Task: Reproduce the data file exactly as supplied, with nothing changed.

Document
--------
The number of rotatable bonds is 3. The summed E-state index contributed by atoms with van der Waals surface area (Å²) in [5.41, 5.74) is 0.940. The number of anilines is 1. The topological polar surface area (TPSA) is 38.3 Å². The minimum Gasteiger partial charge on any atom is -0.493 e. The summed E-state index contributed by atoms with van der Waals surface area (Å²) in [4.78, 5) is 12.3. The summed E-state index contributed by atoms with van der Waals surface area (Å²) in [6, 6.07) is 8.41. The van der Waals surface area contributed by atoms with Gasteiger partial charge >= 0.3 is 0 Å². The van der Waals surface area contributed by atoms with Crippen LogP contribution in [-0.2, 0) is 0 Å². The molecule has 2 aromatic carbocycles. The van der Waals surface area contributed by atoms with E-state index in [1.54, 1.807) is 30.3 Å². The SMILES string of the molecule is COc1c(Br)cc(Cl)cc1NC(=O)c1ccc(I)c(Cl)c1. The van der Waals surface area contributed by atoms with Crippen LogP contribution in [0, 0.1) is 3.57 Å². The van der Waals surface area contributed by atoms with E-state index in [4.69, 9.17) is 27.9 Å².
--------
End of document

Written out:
The number of rotatable bonds is 3. The summed E-state index contributed by atoms with van der Waals surface area (Å²) in [5.41, 5.74) is 0.940. The number of anilines is 1. The topological polar surface area (TPSA) is 38.3 Å². The minimum Gasteiger partial charge on any atom is -0.493 e. The summed E-state index contributed by atoms with van der Waals surface area (Å²) in [4.78, 5) is 12.3. The summed E-state index contributed by atoms with van der Waals surface area (Å²) in [6, 6.07) is 8.41. The van der Waals surface area contributed by atoms with Gasteiger partial charge >= 0.3 is 0 Å². The van der Waals surface area contributed by atoms with Crippen LogP contribution in [-0.2, 0) is 0 Å². The molecule has 2 aromatic carbocycles. The van der Waals surface area contributed by atoms with E-state index in [1.54, 1.807) is 30.3 Å². The SMILES string of the molecule is COc1c(Br)cc(Cl)cc1NC(=O)c1ccc(I)c(Cl)c1. The van der Waals surface area contributed by atoms with Crippen LogP contribution in [0, 0.1) is 3.57 Å². The van der Waals surface area contributed by atoms with E-state index in [4.69, 9.17) is 27.9 Å².